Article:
That was closer to looking like the left-handed slugger the O’s took second overall in 2020 following his stellar time at Arkansas. Kjerstad’s momentum has carried into the spring as he entered Wednesday as the Baltimore leader with 12 hits and 24 total bases while slugging three homers over 28 plate appearances.
“I don't think that he had quite gotten all the way back to that [Arkansas] player at any one point last season,” Blood said. “I think he was still working his way through. I think the Fall League is where maybe he was starting to feel even more like himself. Then I think this spring, he's finding some real confidence that ‘Yeah, I’m Heston Kjerstad, and I'm really good at baseball.'”
Breakout candidate: Samuel Basallo
With Adley Rutschman quickly becoming arguably the game’s best catcher, the Orioles should be set behind the plate for much of the rest of this decade. That won’t stop them from developing more backstop prospects, and they have a promising long-term project in Basallo, a $1.3 million signing out of the Dominican Republic two years ago.
The 18-year-old catcher moved stateside for the first time last summer, hitting .278/.350/.424 with six homers in 43 games in the Florida Complex League, and he’s set himself up for a full-season debut in ’23. His size at 6-foot-3 and already present strength should make him an above-average power hitter down the line, if not straight away at Single-A Delmarva. Unlike Rutschman’s time as a low-level pro, Basallo does face some defensive questions and could continue folding in some first base to preserve himself over a longer campaign.
“I think he’s going to be challenged there,” Blood said. “We know that it's a year of development. Obviously performance matters, but for us, he’s going to be 18 years old at that level and we know that that will come with challenges. That's what development is all about. So for us, this is going to be a really productive year for him regardless of the exact numbers that he produces.”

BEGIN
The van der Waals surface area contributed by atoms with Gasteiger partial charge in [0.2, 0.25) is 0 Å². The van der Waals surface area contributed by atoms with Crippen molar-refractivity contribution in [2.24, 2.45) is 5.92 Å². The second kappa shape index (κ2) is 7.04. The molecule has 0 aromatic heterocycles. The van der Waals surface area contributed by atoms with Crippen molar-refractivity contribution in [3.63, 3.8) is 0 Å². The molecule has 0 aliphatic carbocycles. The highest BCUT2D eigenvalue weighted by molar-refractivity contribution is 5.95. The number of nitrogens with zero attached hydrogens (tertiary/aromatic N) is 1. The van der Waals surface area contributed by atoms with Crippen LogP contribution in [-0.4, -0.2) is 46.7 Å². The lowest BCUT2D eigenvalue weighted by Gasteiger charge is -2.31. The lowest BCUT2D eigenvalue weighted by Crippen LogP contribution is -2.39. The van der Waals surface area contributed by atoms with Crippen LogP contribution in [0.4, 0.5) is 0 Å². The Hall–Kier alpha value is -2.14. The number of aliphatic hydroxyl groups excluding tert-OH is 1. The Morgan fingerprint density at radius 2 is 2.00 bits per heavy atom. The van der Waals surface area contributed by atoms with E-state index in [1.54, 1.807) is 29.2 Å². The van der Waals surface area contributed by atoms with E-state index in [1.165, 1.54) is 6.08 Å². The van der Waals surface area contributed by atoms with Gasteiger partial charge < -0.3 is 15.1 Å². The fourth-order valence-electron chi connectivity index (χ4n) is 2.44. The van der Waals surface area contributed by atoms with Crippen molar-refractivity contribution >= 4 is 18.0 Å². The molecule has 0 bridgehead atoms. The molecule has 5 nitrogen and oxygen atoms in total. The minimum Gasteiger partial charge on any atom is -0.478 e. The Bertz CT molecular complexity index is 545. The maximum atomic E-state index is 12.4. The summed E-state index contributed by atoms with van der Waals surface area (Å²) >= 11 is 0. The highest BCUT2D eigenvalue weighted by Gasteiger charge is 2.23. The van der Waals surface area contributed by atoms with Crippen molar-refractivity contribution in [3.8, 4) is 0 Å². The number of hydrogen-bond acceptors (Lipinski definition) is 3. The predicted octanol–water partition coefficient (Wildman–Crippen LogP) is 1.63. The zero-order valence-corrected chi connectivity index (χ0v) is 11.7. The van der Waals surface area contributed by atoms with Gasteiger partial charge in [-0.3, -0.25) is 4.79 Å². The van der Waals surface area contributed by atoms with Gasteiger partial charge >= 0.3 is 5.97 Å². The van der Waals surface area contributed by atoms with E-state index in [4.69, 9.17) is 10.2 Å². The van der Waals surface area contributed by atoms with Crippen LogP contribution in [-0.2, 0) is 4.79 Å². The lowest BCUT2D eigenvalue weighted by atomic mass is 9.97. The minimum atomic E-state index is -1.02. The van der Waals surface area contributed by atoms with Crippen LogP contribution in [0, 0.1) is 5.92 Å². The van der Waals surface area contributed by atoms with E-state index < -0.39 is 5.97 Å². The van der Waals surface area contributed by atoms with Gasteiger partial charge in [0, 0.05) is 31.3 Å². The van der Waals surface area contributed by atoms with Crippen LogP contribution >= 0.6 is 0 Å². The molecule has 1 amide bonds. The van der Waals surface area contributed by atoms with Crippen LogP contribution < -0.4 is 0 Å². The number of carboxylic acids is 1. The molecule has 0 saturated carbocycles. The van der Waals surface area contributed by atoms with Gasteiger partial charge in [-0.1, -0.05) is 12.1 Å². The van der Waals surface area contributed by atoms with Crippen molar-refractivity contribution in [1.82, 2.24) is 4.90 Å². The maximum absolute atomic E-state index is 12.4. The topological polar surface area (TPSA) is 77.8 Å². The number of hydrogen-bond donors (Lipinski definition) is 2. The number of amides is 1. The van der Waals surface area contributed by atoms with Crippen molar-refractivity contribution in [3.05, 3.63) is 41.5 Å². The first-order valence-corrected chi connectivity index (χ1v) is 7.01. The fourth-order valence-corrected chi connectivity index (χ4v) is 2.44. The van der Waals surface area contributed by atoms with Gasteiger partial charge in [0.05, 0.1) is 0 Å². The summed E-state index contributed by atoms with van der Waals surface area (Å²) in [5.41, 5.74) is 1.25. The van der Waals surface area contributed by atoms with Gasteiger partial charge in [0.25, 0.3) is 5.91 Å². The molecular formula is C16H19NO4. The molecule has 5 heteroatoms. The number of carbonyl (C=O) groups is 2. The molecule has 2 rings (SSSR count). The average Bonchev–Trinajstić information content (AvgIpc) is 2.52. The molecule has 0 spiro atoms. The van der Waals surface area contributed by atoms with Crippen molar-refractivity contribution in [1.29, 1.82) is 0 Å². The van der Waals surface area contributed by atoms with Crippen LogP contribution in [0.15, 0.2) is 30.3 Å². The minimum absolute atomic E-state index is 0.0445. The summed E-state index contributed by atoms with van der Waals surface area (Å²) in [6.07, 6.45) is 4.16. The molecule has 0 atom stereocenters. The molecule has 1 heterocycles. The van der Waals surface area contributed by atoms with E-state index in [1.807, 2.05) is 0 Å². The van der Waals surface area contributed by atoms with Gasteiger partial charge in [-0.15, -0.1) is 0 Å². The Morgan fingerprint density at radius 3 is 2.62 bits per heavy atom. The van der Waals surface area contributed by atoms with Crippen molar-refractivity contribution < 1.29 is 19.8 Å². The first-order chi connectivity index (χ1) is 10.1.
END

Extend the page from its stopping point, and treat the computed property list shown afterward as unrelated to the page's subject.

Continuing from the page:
Something to prove: DL Hall
A back issue has kept the 24-year-old southpaw from pitching in a Grapefruit League contest this spring, so the first thing to prove is his health. Manager Brandon Hyde told reporters over the weekend that Hall’s live BP session on Saturday went “extremely well” and that he could get in games before long.
Unfortunately, the lost time has kept Hall out of the conversation for a season-opening rotation spot and has deepened external concerns that he’s a likely reliever in the long run. Hall earns at least above-average grades for all four of his pitches, highlighted by a fastball that can touch triple-digits, but he’s continually posted walk rates above 10 percent in the Minors, including a 14.2 percent mark last season in 22 Triple-A appearances.
Even after he made 10 relief appearances in the Majors in 2022, Hall has still earned a longer leash as a potential starter. But the more he fights for a Major League place (when healthy), the shorter that leash may become unless the control shows vast improvement.
“I think he has the stuff to be a starter,” Blood said. “I think he's competitive. Being a starter at the Major League level is difficult, and there's a lot of competition, so we'll see where he lands. But I know, long term, it’s something we’ve been working toward, and we’ll see what happens.”